“ New Homes for the Old Country," is a book on In Physical Science, the chief work to be noted is Australia and New Zealand by Geo. S. BadenProf. Huxley's “Manual of the Anatomy of the Powell, a son of the celebrated Savillian Professor. Vertebrated Animals,” which will at once take its We only mention it, to give expression to our regret place as the best text book on the subject. “The that no Canadian Colonist has yet been found to do Forms of Water in Clouds, Rain, Rivers, Ice and a similar service on behalf of this Dominion. Glaciers,” by Prof. Tyndall, is the first of the Inter- In Biography and History we have the usual national Scientific Series to be published simultane- abundance. The Duc D' Aumale has made his apously in London, Paris, Leipzie, and New York. A pearance in the literary field with "Lives of the list of contributors has been announced; amongst the Princes of the House of Condé. Carl Elze's Life of rest Profs. Huxley, Bain, Quetelet, Ramsay, Dr. Byron” has been reprinted, on this side, and although Carpenter, Sir John Lubbock, and Mr. Herbert it contains no new information and errs in several Spencer. # Corals and Coral Islands," an illustrat. important particulars, it will repay perusal as a ed work by Prof. Dana will shortly appear. "A foreign estimate of the poet. Wm. Chambers Manual of Anthropology," by Charles Bray, author Memoir of his brother Robert is a healthy book, in of the “ Philosophy of Necessity,” is an eclectic every sense--the record of struggling aspirations and work, instructive in character and abounding in untiring perseverance with their ultimate reward. humour and feeling. Sir Jno. Lubbock's valuable Thomas Cooper, formerly known as the Chartist, work, " Pre-historic Times, as illustrated by Ancient and author of "The Purgatory of Suicides," has Remains, and the Manners and Customs of Modern issued an autobiography. The second series of Miss Savages, and Tylor's “Primitive Culture," a Mitford's delightful letters will appear shortly. The learned and candidly written view of human develop fourth volume of Ernest Curtius' History of Greece, ment, based upon the theory of Evolution, have both extending to the death of Epaminondas, has appeared been reprinted in the United States. In Archaeology, in England. Mr. Freeman's "History of the Nor“Rude Stone Monuments of all Ages,” by Ferguson, mm Conquest,” to which we have already referred, the author of the History of Architecture, and “An- is now complete. Mr. Nassau Molesworth's "His cient America, in notes on American Archaeology," tory of England since 1830,” is a useful record of by Mr. Baldwin, M. A., are note worthy. We may the events of the last forty years. Mr. Longman's add that Mr. Timb's useful Year Book of Facts in “Edward III.” is not to be the only Historical Science and Art, with a portrait of Sir W. Thomson, work by a publisher. Mr. Adam Black has taken President of the British Association, has just made the field with a " Political History of the Times." its appearance. In Art, may be mentioned the issue “Our Empire in Asia ; how we came by it, a Book of the third part of Gustave Doré's “London, a of Confessions,” by W. M. Torrens, M. P., is a very Pilgrimage. "The History of the Gothic Revival," severe attack upon the annexation policy in India, by Chas. L. Eastlake, is an attempt to show how and urges that some independent court of arbitration far the taste for mediæval architecture was retained in should be established to decide equitably between England during the last two centuries and has been the Crown and the native princes. Another war re-developed in the present. “The British School history has appeared "In France with the Germans, of Sculpture” is a handsome and valuable illustrated by Col. Otto Corvin. We may note the re-issue of work published by Messrs. Virtue. Hamerton's Taine's “ English Literature” (Vols. I. and II.) by “Etcher's Hand Book" may also be commended as Holt & Williams, New York, and the announce useful, both as a practical and a critical guide. ment, in England, of a second series of Earl StanThe Rev. Mr. Haweis' work, “ Music and Morals," hope's "Historical Miscellanies." which is most delightful in style and matter, has In Belles Lettres, so far as poetry is concerned, been reprinted by the Harpers; we shall probably there is nothing worthy of special mention. Mr. notice it at greater length hereafter.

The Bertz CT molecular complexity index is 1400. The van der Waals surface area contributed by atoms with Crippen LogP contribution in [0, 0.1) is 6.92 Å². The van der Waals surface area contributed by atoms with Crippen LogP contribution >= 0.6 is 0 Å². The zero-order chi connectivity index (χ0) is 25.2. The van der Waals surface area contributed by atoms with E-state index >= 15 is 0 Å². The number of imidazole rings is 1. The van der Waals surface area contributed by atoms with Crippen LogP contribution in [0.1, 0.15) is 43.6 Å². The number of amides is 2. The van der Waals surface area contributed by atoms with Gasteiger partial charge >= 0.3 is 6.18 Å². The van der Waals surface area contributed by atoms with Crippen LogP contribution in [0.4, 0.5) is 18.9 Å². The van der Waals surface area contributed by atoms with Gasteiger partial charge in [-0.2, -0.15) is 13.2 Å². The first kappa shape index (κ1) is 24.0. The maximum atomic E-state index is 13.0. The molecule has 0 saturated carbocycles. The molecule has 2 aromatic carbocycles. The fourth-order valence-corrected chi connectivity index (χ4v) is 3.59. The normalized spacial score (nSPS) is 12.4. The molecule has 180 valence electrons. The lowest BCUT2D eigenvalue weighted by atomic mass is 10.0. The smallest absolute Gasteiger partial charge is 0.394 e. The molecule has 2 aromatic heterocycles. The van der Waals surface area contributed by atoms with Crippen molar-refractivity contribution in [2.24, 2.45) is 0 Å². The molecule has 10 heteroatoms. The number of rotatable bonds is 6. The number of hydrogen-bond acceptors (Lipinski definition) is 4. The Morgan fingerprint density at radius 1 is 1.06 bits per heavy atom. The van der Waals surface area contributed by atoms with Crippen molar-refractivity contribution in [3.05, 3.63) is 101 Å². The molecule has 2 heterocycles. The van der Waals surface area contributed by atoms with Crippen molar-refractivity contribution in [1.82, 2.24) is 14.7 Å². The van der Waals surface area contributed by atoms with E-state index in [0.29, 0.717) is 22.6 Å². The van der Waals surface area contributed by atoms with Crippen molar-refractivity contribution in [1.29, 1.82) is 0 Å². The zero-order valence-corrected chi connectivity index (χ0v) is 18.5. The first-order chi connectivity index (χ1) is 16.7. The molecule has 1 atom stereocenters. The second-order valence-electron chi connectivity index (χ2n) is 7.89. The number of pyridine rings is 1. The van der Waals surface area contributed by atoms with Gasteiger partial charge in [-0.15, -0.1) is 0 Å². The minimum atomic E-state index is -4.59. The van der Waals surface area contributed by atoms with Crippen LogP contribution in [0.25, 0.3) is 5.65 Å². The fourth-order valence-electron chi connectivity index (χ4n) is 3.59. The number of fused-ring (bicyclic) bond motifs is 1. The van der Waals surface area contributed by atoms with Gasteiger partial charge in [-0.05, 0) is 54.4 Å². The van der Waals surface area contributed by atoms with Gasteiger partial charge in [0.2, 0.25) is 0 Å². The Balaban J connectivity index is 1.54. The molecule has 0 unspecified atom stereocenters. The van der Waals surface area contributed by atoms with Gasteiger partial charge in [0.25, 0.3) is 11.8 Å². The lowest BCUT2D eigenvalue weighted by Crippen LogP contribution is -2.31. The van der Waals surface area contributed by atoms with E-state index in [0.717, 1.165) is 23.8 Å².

Tennyson was said to be engaged on a poem on the “At Home with the Patagonians” is a very curi- illness of the Prince of Wales; and Mr. Browning ous record of Travel, by Mr. Musters, a retired Com- is also reported to be writing a popular poem on a mander of the Royal Navy. The author gives a popular subject. The most popular and commendcurious account of his "year's wandering over un- able novels of the month, we shall merely name:trodden ground.” It seems that he actually proposed Jeaffreson's “A Woman in spite of Herself"; to marry and settle there, but the match was broken Bruna's Revenge, by the author of “Caste"; Lord off, on a demand on the part of his betrothed's friends Kilgobbin, a Tale of Ireland in our own Time, by that his revolver should be made over to them. Charles Lever ; Cast Away, by Edmund Yates; “South Sea Bubbles,” by the Earl and the Doctor, Cecil's Tryst, by the author of Lost Sir Massingberd; is an exceedingly racy narrative of a yacht-cruise Poppies in the Corn, by the author of The Harvest of amongst the Islands of the Southern Pacific. The a Quiet Eye; and Miss Braddon's Lovels of Arden, Earl is understood to be the young Earl of Pembroke. just reprinted in New York. Dr. Edward Prime's “Round the World,” is interest.